Training and Film Work
During the Second World War, Gadalla Gubara received training as a cameraman at the British Colonial Film Unit, an institution which existed in almost all of the British colonies. He shot propaganda films, newsreels, as well as the educational documentaries widespread in Africa at the time that were intended to play a role in the modernization of the country.
Following Sudan’s independence in 1956, he headed the Sudanese Film Unit, a sort of state film authority whose task was to create television and cinema for the nation. Gubara regarded this as an important part of the country’s process of self-discovery and saw the medium of film as one way of reaching the largely illiterate population.
The following years were marked by an atmosphere of political and cultural awakening. During this period, Gubara documented everything with his camera: government meetings with General Gamel Abdel Nasser and Haile Selassi, the nightlife of Khartoum, the construction of railway lines, factories and dams. His great goal was to shoot features however. At the end of the 1950s, he received a grant to go to California and study directing at the University of California in Los Angeles. Afterwards, he worked as an assistant at the Masr film studio in Cairo.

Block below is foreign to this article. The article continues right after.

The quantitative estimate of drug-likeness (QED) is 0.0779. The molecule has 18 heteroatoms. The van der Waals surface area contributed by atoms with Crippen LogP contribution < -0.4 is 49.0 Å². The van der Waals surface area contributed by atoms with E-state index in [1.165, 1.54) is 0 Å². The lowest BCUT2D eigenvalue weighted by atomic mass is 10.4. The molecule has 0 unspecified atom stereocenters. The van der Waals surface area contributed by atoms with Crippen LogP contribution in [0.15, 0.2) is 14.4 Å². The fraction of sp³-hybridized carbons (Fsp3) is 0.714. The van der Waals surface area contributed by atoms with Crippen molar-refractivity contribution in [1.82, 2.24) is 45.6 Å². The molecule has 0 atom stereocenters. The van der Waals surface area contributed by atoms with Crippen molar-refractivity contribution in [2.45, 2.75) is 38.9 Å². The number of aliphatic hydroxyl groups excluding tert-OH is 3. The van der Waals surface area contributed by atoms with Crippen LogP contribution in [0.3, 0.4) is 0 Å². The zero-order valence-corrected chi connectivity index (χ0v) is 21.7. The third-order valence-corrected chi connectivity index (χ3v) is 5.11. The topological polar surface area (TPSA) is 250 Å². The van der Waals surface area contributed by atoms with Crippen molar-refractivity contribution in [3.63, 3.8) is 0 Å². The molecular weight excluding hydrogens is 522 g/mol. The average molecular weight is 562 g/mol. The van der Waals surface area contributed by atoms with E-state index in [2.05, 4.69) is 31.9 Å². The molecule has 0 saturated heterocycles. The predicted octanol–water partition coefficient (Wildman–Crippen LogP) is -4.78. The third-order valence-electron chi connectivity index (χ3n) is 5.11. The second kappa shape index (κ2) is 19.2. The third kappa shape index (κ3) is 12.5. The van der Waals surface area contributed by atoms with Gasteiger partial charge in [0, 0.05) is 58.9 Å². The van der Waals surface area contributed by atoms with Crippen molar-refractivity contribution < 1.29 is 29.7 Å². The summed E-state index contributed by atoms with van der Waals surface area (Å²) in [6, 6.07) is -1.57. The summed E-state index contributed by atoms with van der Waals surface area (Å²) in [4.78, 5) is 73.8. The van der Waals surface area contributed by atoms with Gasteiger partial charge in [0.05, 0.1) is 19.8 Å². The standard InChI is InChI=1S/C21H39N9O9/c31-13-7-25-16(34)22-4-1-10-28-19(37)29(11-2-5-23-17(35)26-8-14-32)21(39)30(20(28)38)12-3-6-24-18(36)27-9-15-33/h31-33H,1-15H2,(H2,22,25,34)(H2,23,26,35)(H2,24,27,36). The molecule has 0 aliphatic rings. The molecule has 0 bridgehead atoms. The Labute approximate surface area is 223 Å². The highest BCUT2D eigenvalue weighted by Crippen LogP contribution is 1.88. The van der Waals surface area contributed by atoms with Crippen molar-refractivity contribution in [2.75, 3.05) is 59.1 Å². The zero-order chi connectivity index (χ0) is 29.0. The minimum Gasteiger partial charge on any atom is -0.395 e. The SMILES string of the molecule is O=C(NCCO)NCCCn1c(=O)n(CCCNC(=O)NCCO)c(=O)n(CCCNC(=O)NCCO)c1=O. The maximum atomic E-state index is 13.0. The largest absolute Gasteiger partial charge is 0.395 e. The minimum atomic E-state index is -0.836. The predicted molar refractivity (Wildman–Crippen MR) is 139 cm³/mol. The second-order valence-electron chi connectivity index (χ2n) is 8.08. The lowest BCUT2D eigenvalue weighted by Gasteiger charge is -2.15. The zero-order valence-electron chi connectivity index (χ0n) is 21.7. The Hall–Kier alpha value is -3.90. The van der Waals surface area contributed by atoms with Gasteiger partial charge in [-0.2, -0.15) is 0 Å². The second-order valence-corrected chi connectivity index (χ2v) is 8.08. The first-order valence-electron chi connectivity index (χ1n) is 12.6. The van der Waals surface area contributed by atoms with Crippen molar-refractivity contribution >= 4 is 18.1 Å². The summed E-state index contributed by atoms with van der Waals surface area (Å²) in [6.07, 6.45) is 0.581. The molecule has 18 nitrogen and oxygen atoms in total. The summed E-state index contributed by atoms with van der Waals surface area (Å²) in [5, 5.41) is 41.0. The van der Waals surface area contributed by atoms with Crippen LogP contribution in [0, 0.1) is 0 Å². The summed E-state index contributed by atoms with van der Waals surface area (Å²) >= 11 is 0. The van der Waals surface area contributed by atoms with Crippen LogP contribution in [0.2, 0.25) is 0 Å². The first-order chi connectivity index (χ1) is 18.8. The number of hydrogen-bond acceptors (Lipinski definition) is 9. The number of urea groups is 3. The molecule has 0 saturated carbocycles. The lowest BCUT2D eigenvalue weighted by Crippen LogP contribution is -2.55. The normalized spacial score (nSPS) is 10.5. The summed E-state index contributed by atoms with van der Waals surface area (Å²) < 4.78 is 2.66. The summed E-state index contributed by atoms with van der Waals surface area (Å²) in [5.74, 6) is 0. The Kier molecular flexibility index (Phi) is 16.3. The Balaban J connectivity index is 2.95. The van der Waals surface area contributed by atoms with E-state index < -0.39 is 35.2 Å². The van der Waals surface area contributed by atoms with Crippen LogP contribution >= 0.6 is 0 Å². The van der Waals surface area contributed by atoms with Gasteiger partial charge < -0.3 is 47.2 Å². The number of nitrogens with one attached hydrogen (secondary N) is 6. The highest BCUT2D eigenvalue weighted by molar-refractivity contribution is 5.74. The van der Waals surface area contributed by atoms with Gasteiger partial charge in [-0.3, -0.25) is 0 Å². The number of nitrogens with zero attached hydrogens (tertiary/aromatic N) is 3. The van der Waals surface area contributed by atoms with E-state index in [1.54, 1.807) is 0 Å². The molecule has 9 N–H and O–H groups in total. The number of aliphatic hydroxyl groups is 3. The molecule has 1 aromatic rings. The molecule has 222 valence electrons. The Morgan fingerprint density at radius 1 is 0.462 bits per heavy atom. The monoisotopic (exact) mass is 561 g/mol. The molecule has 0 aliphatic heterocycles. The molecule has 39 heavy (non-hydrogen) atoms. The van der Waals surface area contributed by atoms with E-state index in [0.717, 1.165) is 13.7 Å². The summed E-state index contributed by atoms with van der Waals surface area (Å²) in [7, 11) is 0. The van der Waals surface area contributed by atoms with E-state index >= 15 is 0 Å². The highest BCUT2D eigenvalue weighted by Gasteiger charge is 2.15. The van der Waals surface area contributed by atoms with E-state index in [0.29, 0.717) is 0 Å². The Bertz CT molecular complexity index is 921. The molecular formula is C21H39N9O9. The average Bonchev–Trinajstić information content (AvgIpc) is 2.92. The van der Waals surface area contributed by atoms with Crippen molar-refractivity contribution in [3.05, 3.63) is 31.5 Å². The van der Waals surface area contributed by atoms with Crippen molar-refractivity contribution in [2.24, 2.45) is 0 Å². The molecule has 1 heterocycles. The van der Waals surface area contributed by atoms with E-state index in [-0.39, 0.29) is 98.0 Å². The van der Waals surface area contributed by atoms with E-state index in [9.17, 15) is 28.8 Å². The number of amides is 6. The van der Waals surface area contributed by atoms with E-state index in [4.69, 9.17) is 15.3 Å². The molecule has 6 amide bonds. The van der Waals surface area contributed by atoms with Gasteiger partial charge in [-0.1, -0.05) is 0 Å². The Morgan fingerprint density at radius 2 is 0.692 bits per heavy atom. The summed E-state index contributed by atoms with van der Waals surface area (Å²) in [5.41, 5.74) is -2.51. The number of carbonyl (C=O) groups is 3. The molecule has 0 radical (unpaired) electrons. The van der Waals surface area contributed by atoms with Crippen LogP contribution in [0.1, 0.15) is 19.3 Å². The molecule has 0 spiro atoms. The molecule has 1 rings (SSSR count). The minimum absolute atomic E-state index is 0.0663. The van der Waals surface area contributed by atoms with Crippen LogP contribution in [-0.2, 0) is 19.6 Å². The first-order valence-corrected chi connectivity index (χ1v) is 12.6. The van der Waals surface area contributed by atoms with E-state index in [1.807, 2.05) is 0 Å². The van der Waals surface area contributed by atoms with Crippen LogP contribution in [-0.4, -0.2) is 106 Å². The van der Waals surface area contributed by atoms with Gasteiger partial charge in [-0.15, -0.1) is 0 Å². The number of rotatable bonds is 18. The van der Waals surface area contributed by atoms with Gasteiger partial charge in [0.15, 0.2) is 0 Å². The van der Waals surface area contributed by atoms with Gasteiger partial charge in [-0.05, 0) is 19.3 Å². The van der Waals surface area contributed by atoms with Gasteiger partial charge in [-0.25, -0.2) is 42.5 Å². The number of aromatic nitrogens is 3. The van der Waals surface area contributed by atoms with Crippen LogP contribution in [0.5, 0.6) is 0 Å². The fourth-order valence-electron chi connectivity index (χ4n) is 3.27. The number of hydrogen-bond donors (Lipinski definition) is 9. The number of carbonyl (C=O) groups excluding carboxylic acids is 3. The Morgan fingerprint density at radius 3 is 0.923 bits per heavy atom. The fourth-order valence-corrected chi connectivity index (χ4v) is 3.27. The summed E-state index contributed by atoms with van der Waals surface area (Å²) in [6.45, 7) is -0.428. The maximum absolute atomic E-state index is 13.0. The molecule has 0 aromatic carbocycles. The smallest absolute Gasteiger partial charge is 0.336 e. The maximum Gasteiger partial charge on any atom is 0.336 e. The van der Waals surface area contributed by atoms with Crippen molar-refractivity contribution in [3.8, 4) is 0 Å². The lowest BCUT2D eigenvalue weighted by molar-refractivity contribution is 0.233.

In 1969, he founded the Pan-African film festival FESPACO (Festival panafricain du cinéma et de la télévision) in Ouagadougou together with Souleymane Cissé, Med Hondo, and Ousmane Sembène. The foundation of the Federation of African Filmmakers FEPACI (Fédération panafricaine de cinéastes) followed one year later. As the only Sudanese filmmaker within the federation, he remained an outsider, a position equally caused by his criticism of the financial support received by FEPACI from France, which he regarded as colonialist.